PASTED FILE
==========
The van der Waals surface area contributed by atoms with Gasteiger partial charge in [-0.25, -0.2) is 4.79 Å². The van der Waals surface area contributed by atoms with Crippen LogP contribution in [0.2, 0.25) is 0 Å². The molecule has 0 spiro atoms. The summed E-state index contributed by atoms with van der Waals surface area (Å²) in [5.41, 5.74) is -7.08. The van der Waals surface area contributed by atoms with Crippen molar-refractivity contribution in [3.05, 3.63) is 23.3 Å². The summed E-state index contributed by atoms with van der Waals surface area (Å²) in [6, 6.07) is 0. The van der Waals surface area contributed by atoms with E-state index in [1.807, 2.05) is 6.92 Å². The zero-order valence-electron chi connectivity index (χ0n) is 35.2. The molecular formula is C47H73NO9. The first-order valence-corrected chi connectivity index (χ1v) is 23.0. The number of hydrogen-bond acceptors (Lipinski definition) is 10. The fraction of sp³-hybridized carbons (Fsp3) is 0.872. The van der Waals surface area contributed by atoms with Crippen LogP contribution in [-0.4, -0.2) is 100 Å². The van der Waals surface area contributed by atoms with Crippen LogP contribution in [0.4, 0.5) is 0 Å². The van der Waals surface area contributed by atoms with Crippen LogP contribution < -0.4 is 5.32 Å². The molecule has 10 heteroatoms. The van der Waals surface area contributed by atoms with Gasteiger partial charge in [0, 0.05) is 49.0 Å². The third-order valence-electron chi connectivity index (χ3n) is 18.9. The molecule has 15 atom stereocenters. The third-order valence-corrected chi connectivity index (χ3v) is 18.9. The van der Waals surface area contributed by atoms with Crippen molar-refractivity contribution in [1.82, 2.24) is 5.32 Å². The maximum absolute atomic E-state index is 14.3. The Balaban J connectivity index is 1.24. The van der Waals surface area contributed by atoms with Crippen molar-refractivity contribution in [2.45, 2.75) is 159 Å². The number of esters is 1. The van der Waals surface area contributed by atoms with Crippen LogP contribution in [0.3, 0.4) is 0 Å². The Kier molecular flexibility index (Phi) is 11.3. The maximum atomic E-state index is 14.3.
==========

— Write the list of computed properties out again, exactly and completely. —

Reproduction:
The van der Waals surface area contributed by atoms with Gasteiger partial charge in [-0.25, -0.2) is 4.79 Å². The van der Waals surface area contributed by atoms with Crippen LogP contribution in [0.2, 0.25) is 0 Å². The molecule has 0 spiro atoms. The summed E-state index contributed by atoms with van der Waals surface area (Å²) in [5.41, 5.74) is -7.08. The van der Waals surface area contributed by atoms with Crippen molar-refractivity contribution in [3.05, 3.63) is 23.3 Å². The summed E-state index contributed by atoms with van der Waals surface area (Å²) in [6, 6.07) is 0. The van der Waals surface area contributed by atoms with E-state index in [1.807, 2.05) is 6.92 Å². The zero-order valence-electron chi connectivity index (χ0n) is 35.2. The molecular formula is C47H73NO9. The first-order valence-corrected chi connectivity index (χ1v) is 23.0. The number of hydrogen-bond acceptors (Lipinski definition) is 10. The fraction of sp³-hybridized carbons (Fsp3) is 0.872. The van der Waals surface area contributed by atoms with Crippen LogP contribution in [-0.4, -0.2) is 100 Å². The van der Waals surface area contributed by atoms with Crippen LogP contribution in [0.4, 0.5) is 0 Å². The van der Waals surface area contributed by atoms with Crippen LogP contribution < -0.4 is 5.32 Å². The molecule has 10 heteroatoms. The van der Waals surface area contributed by atoms with Gasteiger partial charge in [0, 0.05) is 49.0 Å². The third-order valence-electron chi connectivity index (χ3n) is 18.9. The molecule has 15 atom stereocenters. The third-order valence-corrected chi connectivity index (χ3v) is 18.9. The van der Waals surface area contributed by atoms with Crippen molar-refractivity contribution in [1.82, 2.24) is 5.32 Å². The maximum absolute atomic E-state index is 14.3. The Balaban J connectivity index is 1.24. The van der Waals surface area contributed by atoms with Crippen molar-refractivity contribution in [2.45, 2.75) is 159 Å². The number of esters is 1. The van der Waals surface area contributed by atoms with Crippen LogP contribution in [0.3, 0.4) is 0 Å². The Kier molecular flexibility index (Phi) is 11.3. The maximum atomic E-state index is 14.3.